A few days ago, I went through my morning routine, grabbed my church survival kit (computer, coffee, keys, cell phone, purse), and prepared to leave the house. My last stop was to the kitchen to grab a bone for our dog. Because that’s what I do every morning. I give her a treat prior to our departure and assure her that we’ll be back.
But, we don’t have our dog, anymore. The previous morning, we had said good-bye to her. So on this morning, as I stood in the kitchen, clutching the doggie bone in my hands, tears running down my cheeks, I wondered what to do with that last bone.
Once I arrived at the church, I set about my business. Catching up on business. Updating this and that. The phone rang. It was one of our members, calling to say that she’d lost something in church on Sunday. So, I grabbed my cellphone, flipped on the flashlight app, and commenced climbing in and out of the rows of pews in the sanctuary, shining my light here and there, back and forth. I didn’t find the item I sought, but I did find a penny, a candy wrapper, and, as I picked up the wrapper, I also retrieved a dead bug. Ooh! Ick!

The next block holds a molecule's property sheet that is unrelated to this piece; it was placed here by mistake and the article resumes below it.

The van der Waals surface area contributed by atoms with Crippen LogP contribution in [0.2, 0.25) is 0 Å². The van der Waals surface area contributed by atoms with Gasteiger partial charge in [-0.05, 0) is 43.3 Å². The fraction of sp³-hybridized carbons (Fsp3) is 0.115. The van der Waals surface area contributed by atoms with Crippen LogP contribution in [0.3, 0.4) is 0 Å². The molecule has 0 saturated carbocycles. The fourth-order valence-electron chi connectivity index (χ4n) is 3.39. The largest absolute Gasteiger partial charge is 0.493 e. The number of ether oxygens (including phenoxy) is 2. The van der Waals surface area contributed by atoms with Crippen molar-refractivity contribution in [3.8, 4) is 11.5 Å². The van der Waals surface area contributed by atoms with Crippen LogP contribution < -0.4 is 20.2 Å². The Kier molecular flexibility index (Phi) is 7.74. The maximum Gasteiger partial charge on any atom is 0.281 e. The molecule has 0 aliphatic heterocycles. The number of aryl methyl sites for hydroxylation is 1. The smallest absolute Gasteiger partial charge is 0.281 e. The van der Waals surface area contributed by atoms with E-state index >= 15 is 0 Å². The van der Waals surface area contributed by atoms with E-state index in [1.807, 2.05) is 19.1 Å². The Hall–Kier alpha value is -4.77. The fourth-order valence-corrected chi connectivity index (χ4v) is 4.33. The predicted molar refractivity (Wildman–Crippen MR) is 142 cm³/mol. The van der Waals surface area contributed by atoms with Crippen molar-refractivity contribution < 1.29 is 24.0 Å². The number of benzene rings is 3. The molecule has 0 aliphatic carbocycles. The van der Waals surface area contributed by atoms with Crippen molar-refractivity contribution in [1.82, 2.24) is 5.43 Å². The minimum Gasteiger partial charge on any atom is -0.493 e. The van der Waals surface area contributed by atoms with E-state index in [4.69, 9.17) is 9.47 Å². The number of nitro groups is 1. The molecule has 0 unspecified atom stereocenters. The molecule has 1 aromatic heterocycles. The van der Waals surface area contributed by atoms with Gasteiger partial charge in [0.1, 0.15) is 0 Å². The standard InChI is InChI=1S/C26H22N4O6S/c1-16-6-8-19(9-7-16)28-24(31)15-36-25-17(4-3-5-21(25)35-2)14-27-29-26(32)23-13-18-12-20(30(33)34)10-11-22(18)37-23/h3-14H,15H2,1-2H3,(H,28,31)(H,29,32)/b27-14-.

I immediately wiped it off my fingers. (My apologies to whoever sits in that pew. There may be a bit of exoskeleton remaining in your seat.) And, in that moment, I felt remorse. I picked up that little bug, once again. (Albeit, IN the candy wrapper.) I sat down in a pew – a different one, not the bug-squished one – and began to contemplate. Meditate. Have a little Tevye-type talk with God.
I thought about that little bug scurrying around, working hard throughout its life, just trying to survive and, most likely, trying to ensure the survival of its colony. Why would the life of our pet, whose death we grieve so greatly, somehow matter more than the life of that little bug? Because it’s my colony that’s feeling the impact, rather than that of another? What about other colonies far and wide? Are they of less import? The orangutans in Indonesia? The children on the Ivory Coast? The gang members in Chicago?
As I walked from the sanctuary, my mind swirling with these thoughts, thoughts of how all of life is connected and precious, I walked past a garbage can and tossed the candy wrapper in. The poor, little bug along with it. Already forgotten.
In these chaotic, stressful, fretful times, may we be more mindful of all that matters around us. May we be more mindful of all those who scurry through their days and through their nights, just trying to ensure their survival and the survival of their colonies.
In these days of Advent, as we prepare our hearts in the ways of hope, peace, joy, and love, may we celebrate the life of the One born so long ago. The child who reminds us that these are gifts to be shared with every living being in every colony. Because all belong to God.
As for that one, last bone, I walked outside and gave it a mighty heave — high above our row of cypresses, past the fence, directly into our neighbors’ backyard. Wishing their pup peace and goodwill.